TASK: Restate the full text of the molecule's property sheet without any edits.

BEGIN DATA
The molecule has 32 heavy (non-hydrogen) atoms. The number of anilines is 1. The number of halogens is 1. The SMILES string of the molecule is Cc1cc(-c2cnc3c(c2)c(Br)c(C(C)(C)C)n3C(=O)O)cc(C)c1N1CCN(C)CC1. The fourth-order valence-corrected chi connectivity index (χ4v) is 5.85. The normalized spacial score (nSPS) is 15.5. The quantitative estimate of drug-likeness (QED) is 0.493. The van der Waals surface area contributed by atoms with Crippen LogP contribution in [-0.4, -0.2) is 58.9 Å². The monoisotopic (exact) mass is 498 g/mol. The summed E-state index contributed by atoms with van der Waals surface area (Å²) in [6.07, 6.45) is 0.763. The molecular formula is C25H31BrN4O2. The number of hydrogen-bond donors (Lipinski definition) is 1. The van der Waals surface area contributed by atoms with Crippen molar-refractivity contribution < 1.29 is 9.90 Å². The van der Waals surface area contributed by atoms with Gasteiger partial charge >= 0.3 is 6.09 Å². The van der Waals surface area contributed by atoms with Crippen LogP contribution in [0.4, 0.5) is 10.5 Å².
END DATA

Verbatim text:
The molecule has 32 heavy (non-hydrogen) atoms. The number of anilines is 1. The number of halogens is 1. The SMILES string of the molecule is Cc1cc(-c2cnc3c(c2)c(Br)c(C(C)(C)C)n3C(=O)O)cc(C)c1N1CCN(C)CC1. The fourth-order valence-corrected chi connectivity index (χ4v) is 5.85. The normalized spacial score (nSPS) is 15.5. The quantitative estimate of drug-likeness (QED) is 0.493. The van der Waals surface area contributed by atoms with Crippen LogP contribution in [-0.4, -0.2) is 58.9 Å². The monoisotopic (exact) mass is 498 g/mol. The summed E-state index contributed by atoms with van der Waals surface area (Å²) in [6.07, 6.45) is 0.763. The molecular formula is C25H31BrN4O2. The number of hydrogen-bond donors (Lipinski definition) is 1. The van der Waals surface area contributed by atoms with Crippen molar-refractivity contribution < 1.29 is 9.90 Å². The van der Waals surface area contributed by atoms with Gasteiger partial charge >= 0.3 is 6.09 Å². The van der Waals surface area contributed by atoms with Crippen LogP contribution in [0.4, 0.5) is 10.5 Å².